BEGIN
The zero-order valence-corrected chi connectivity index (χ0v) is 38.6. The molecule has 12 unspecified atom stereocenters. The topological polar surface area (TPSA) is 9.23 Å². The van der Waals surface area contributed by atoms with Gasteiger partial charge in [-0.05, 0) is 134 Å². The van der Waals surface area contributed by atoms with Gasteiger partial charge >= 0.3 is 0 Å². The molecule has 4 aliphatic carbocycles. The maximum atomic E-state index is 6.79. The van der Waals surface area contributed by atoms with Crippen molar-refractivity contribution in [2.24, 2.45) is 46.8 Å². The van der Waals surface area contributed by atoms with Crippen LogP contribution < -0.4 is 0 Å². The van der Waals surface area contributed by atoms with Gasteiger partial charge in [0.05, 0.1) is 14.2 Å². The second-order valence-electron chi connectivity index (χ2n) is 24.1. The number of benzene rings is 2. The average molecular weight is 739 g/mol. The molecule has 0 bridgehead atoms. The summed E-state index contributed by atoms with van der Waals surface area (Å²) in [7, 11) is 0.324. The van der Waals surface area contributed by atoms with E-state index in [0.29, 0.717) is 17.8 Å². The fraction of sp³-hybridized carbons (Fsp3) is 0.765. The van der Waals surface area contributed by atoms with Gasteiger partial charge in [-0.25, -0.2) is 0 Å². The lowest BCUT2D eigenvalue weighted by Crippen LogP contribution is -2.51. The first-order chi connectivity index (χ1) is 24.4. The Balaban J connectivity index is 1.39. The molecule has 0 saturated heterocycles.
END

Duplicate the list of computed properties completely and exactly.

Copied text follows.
The zero-order valence-corrected chi connectivity index (χ0v) is 38.6. The molecule has 12 unspecified atom stereocenters. The topological polar surface area (TPSA) is 9.23 Å². The van der Waals surface area contributed by atoms with Gasteiger partial charge in [-0.05, 0) is 134 Å². The van der Waals surface area contributed by atoms with Gasteiger partial charge >= 0.3 is 0 Å². The molecule has 4 aliphatic carbocycles. The maximum atomic E-state index is 6.79. The van der Waals surface area contributed by atoms with Crippen molar-refractivity contribution in [2.24, 2.45) is 46.8 Å². The van der Waals surface area contributed by atoms with Crippen LogP contribution < -0.4 is 0 Å². The van der Waals surface area contributed by atoms with Gasteiger partial charge in [0.05, 0.1) is 14.2 Å². The second-order valence-electron chi connectivity index (χ2n) is 24.1. The number of benzene rings is 2. The average molecular weight is 739 g/mol. The molecule has 0 bridgehead atoms. The summed E-state index contributed by atoms with van der Waals surface area (Å²) in [7, 11) is 0.324. The van der Waals surface area contributed by atoms with E-state index in [0.29, 0.717) is 17.8 Å². The fraction of sp³-hybridized carbons (Fsp3) is 0.765. The van der Waals surface area contributed by atoms with Gasteiger partial charge in [-0.25, -0.2) is 0 Å². The lowest BCUT2D eigenvalue weighted by Crippen LogP contribution is -2.51. The first-order chi connectivity index (χ1) is 24.4. The Balaban J connectivity index is 1.39. The molecule has 0 saturated heterocycles.